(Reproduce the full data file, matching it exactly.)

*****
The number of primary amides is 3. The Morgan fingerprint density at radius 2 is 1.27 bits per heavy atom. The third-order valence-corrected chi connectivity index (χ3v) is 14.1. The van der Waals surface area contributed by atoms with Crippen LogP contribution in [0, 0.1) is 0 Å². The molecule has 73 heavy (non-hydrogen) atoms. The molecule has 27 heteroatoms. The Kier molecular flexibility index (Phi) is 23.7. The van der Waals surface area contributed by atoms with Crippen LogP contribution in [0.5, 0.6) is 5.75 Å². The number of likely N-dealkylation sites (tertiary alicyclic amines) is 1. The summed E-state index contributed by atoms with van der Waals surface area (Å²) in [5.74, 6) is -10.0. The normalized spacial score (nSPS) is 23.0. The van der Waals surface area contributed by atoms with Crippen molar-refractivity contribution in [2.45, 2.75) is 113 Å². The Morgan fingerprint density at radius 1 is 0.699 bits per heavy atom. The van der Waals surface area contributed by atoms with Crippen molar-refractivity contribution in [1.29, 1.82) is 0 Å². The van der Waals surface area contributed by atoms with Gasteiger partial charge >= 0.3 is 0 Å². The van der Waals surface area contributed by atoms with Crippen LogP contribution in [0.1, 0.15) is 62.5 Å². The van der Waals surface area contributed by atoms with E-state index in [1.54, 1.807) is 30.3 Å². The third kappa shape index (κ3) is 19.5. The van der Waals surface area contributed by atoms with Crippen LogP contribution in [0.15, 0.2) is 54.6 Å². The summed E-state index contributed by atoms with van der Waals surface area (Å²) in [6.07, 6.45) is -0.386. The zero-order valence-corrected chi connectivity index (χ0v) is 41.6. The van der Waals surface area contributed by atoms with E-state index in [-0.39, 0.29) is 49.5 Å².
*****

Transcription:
The number of primary amides is 3. The Morgan fingerprint density at radius 2 is 1.27 bits per heavy atom. The third-order valence-corrected chi connectivity index (χ3v) is 14.1. The van der Waals surface area contributed by atoms with Crippen LogP contribution in [0, 0.1) is 0 Å². The molecule has 73 heavy (non-hydrogen) atoms. The molecule has 27 heteroatoms. The Kier molecular flexibility index (Phi) is 23.7. The van der Waals surface area contributed by atoms with Crippen LogP contribution in [0.5, 0.6) is 5.75 Å². The number of likely N-dealkylation sites (tertiary alicyclic amines) is 1. The summed E-state index contributed by atoms with van der Waals surface area (Å²) in [5.74, 6) is -10.0. The normalized spacial score (nSPS) is 23.0. The van der Waals surface area contributed by atoms with Crippen molar-refractivity contribution in [2.45, 2.75) is 113 Å². The Morgan fingerprint density at radius 1 is 0.699 bits per heavy atom. The van der Waals surface area contributed by atoms with Crippen molar-refractivity contribution in [1.29, 1.82) is 0 Å². The van der Waals surface area contributed by atoms with Gasteiger partial charge >= 0.3 is 0 Å². The van der Waals surface area contributed by atoms with Crippen LogP contribution in [0.1, 0.15) is 62.5 Å². The van der Waals surface area contributed by atoms with E-state index in [1.54, 1.807) is 30.3 Å². The third kappa shape index (κ3) is 19.5. The van der Waals surface area contributed by atoms with Crippen LogP contribution in [0.15, 0.2) is 54.6 Å². The summed E-state index contributed by atoms with van der Waals surface area (Å²) in [6.07, 6.45) is -0.386. The zero-order valence-corrected chi connectivity index (χ0v) is 41.6. The van der Waals surface area contributed by atoms with E-state index in [-0.39, 0.29) is 49.5 Å².